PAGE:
In our post-2008-2009 slow growth recovery, many college graduates are unemployed or underemployed, raising questions about whether college is worthwhile. What if some of the planning for college is just plain wrong? Does the future bode ill for millions of unprepared, untrained or misdirected job seekers?
The Futurist magazine’s article late last year, “Outlook 2015: Top Trends and Forecasts for the Decade Ahead,” postulates that two billion jobs (worldwide) will disappear by 2030. The good news is that new paths are being invented to replace those jobs.
Futurist Thomas Frey says, “Among the job-inventing industries on the rise are 3-D printing, commercial drones, biofactories, personal rapid transit systems and innovative new living and learning environments such as micro colleges and senior living solutions.”
Workplace-trends consultant Edward Gordon warns, “By 2020, three-fourths of U.S. jobs will require higher skills.” And those higher skills mean higher pay and about 122 million workers will be needed, says Gordon, “but only 55 million will be qualified. High-order competencies are becoming the basic minimum requirement for essentially all U.S. jobs, but the absence of skills among American workers leaves up to 5 million available jobs vacant.” The talent gap in America and in other countries will grow as baby boomers retire and younger workers fail to acquire requisite skills.
In a 2011 New York Times op-ed piece entitled “Your So-Called Education,” professors Richard Arum and Josipa Roska cited a study of thousands of college students in over 24 diverse higher education institutions.
One finding: “Large numbers of the students were making their way through college with minimal exposure to rigorous coursework, only a modest investment of effort and little or no meaningful improvement in skills like writing and reasoning.”
Acknowledging a host of distractions for today students, the professors also faulted a dearth of demanding courses. The upshot? “A large number of the students showed no significant progress on tests of critical thinking, complex reasoning and writing that were administered when they began college and then again at the ends of their sophomore and senior years.”
True, a nasty economic slump faced the classes of 2008-2009, but the survey findings may illustrate a fundamental weakness that has led to the high unemployment and underemployment of recent college graduates.
Parents ponder carefully the purchase of a new car or home. Nevertheless, often they send junior or sis off to college, making a major investment in tuition and other costs, but having no clue as to the point of the education. And they are equally unclear whether the education fits their student’s talent profile, instinctive behaviors and God-given gifts.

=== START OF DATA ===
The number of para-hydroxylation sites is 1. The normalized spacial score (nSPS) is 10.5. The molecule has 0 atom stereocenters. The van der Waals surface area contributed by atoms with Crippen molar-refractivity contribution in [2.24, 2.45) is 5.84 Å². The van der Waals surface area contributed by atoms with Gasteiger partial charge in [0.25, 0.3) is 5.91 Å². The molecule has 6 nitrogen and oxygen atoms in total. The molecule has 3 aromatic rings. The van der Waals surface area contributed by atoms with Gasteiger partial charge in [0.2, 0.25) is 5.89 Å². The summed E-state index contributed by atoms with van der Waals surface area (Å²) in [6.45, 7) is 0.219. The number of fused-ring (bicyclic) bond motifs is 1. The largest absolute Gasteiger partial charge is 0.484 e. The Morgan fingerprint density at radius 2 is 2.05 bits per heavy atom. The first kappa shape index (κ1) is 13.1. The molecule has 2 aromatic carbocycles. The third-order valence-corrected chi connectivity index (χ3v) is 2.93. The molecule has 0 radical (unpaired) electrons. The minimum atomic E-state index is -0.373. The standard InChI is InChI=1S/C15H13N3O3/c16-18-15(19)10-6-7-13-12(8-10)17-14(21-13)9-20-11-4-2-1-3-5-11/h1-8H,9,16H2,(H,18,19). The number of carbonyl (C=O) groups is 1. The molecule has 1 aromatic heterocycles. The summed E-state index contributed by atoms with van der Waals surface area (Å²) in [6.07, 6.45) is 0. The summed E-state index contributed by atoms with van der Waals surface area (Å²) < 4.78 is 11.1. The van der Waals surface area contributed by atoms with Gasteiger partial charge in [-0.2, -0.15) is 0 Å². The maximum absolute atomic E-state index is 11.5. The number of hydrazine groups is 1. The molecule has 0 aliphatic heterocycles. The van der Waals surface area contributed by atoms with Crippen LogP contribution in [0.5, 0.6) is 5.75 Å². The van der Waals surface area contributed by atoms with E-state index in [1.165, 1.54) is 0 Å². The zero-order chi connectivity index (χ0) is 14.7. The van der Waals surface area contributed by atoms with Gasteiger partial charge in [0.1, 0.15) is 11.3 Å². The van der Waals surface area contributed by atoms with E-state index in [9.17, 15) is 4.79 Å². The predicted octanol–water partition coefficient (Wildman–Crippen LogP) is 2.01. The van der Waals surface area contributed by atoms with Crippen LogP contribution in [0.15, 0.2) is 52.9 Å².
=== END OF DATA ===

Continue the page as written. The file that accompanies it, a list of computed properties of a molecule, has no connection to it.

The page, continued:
Churches, like employers, need people who can effectively carry out the mission of the organization, a quest challenged by growing needs and reliance on unpaid volunteers. Some churches have turned to a discipline outlined in material from Gallup Press, including the bestseller Strengths Finder 2.0 by Tom Rath (2007). The goal is an organization that uses its people’s real capabilities.
What is a strength? Forget working on your weaknesses, advises Rath. Decades of research indicates that “most successful people start with dominant talent, and then add skills, knowledge and practice to the mix.” A strength is “a powerful, productive combination of talent, skill and knowledge.”
Maria C. Forbes is a team-building consultant in Norcross, Ga. (http://www.firepowerteams.com), who is leading a group developing “Living Your Strengths” at St. Brigid Catholic Church in nearby Johns Creek. Helping parishioners to identify their top five dominate strengths as a key to effective and motivated action, she said, “ I wish I had learned this when I was in college.”
Potential and current college students undergo a plethora of tests to measure academic skills, intelligence and personality. What is missing are assessments that pinpoint instinctive behaviors and natural talents that they can develop, by focusing on strengths. Maria Forbes uses proven diagnostics and analysis to help students determine their best career paths. If a student finds success and validation through applying that strength, he or she is more likely to finish in four years, and target a meaningful career path or go on to post-graduate education.
That lesson applies not only to students but to anyone in any life transitions. As the late business guru Peter Drucker emphasized, “Most people think they know what they are good at. They are usually wrong … And yet, a person can perform only from strength.”
The gift of self-knowledge is priceless.
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Lewis Walker, CFP, is president of Walker Capital Management, LCC in Peachtree Corners, Ga. Securities and certain advisory services offered through The Strategic Financial Alliance Inc. (SFA). Lewis Walker is a registered representative of The SFA, which is otherwise unaffiliated with Walker Capital Management. 770-441-2603. [email protected].
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